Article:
In mathematics, more particularly in functional analysis, differential topology, and geometric measure theory, a k-current in the sense of Georges de Rham is a functional on the space of compactly supported differential k-forms, on a smooth manifold M. Currents formally behave like Schwartz distributions on a space of differential forms, but in a geometric setting, they can represent integration over a submanifold, generalizing the Dirac delta function, or more generally even directional derivatives of delta functions (multipoles) spread out along subsets of M.
is an m-dimensional current if it is continuous in the following sense: If a sequence of smooth forms, all supported in the same compact set, is such that all derivatives of all their coefficients tend uniformly to 0 when tends to infinity, then tends to 0.
Much of the theory of distributions carries over to currents with minimal adjustments. For example, one may define the support of a current as the complement of the biggest open set such that
The linear subspace of consisting of currents with support (in the sense above) that is a compact subset of is denoted .
In view of this formula we can define a boundary operator on arbitrary currents
via duality with the exterior derivative by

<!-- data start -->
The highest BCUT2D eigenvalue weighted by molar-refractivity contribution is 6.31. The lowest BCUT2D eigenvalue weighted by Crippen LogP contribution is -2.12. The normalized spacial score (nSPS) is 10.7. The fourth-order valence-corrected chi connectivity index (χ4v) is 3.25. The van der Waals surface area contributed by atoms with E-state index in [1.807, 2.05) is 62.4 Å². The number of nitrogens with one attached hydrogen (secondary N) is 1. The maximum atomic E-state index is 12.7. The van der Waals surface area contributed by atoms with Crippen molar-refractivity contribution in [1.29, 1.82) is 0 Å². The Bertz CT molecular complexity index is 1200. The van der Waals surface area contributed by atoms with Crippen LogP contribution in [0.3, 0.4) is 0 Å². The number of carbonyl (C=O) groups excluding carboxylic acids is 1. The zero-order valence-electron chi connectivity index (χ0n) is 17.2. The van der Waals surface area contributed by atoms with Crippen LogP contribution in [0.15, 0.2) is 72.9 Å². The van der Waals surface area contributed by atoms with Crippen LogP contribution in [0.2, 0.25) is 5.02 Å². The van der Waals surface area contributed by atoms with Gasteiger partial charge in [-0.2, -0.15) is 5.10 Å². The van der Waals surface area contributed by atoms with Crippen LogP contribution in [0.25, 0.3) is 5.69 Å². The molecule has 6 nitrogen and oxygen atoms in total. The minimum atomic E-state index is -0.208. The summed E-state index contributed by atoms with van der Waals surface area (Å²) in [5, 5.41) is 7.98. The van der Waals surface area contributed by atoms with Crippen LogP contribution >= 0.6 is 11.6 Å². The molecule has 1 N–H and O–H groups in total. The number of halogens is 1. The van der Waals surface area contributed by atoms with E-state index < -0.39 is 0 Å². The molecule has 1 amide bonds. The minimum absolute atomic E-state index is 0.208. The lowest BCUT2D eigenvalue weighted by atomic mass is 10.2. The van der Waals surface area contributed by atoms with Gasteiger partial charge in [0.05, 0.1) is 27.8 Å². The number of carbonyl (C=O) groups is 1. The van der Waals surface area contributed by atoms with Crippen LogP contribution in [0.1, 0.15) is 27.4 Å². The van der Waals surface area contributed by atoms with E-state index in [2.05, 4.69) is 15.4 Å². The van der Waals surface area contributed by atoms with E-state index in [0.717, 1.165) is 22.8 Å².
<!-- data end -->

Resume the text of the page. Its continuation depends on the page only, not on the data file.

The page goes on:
for all compactly supported m-forms ω.
Certain subclasses of currents which are closed under can be used instead of all currents to create a homology theory, which can satisfy the Eilenberg–Steenrod axioms in certain cases. A classical example is the subclass of integral currents on Lipschitz neighborhood retracts.
Topology and norms
It is possible to define several norms on subspaces of the space of all currents. One such norm is the mass norm. If ω is an m-form, then define its comass by
So if ω is a simple m-form, then its mass norm is the usual L∞-norm of its coefficient. The mass of a current T is then defined as
The mass of a current represents the weighted area of the generalized surface. A current such that M(T) < ∞ is representable by integration of a regular Borel measure by a version of the Riesz representation theorem. This is the starting point of homological integration.
An intermediate norm is Whitney's flat norm, defined by
Two currents are close in the mass norm if they coincide away from a small part. On the other hand, they are close in the flat norm if they coincide up to a small deformation.
so that the following defines a 0-current:
Let (x, y, z) be the coordinates in ℝ3. Then the following defines a 2-current (one of many):
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